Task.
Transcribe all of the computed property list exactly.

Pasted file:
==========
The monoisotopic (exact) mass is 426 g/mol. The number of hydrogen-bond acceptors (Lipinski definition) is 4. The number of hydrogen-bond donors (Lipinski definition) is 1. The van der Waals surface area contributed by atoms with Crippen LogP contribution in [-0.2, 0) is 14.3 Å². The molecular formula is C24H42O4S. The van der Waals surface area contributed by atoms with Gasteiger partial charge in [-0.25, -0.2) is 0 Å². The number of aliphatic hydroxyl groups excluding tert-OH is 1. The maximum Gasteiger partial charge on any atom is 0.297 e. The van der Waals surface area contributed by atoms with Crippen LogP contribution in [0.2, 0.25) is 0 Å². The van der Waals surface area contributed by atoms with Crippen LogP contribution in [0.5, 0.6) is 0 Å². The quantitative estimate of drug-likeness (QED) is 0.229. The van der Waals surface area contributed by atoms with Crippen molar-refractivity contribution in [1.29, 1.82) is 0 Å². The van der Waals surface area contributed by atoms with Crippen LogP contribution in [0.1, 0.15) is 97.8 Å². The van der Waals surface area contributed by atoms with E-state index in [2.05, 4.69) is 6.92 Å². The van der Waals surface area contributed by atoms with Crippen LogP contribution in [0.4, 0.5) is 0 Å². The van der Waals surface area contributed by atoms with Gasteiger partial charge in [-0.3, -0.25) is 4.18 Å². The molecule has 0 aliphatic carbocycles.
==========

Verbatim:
The monoisotopic (exact) mass is 426 g/mol. The number of hydrogen-bond acceptors (Lipinski definition) is 4. The number of hydrogen-bond donors (Lipinski definition) is 1. The van der Waals surface area contributed by atoms with Crippen LogP contribution in [-0.2, 0) is 14.3 Å². The molecular formula is C24H42O4S. The van der Waals surface area contributed by atoms with Gasteiger partial charge in [-0.25, -0.2) is 0 Å². The number of aliphatic hydroxyl groups excluding tert-OH is 1. The maximum Gasteiger partial charge on any atom is 0.297 e. The van der Waals surface area contributed by atoms with Crippen LogP contribution in [0.2, 0.25) is 0 Å². The van der Waals surface area contributed by atoms with Crippen LogP contribution in [0.5, 0.6) is 0 Å². The quantitative estimate of drug-likeness (QED) is 0.229. The van der Waals surface area contributed by atoms with Crippen molar-refractivity contribution in [1.29, 1.82) is 0 Å². The van der Waals surface area contributed by atoms with Crippen LogP contribution in [0.1, 0.15) is 97.8 Å². The van der Waals surface area contributed by atoms with E-state index in [2.05, 4.69) is 6.92 Å². The van der Waals surface area contributed by atoms with Crippen LogP contribution in [0.4, 0.5) is 0 Å². The van der Waals surface area contributed by atoms with Gasteiger partial charge in [-0.3, -0.25) is 4.18 Å². The molecule has 0 aliphatic carbocycles.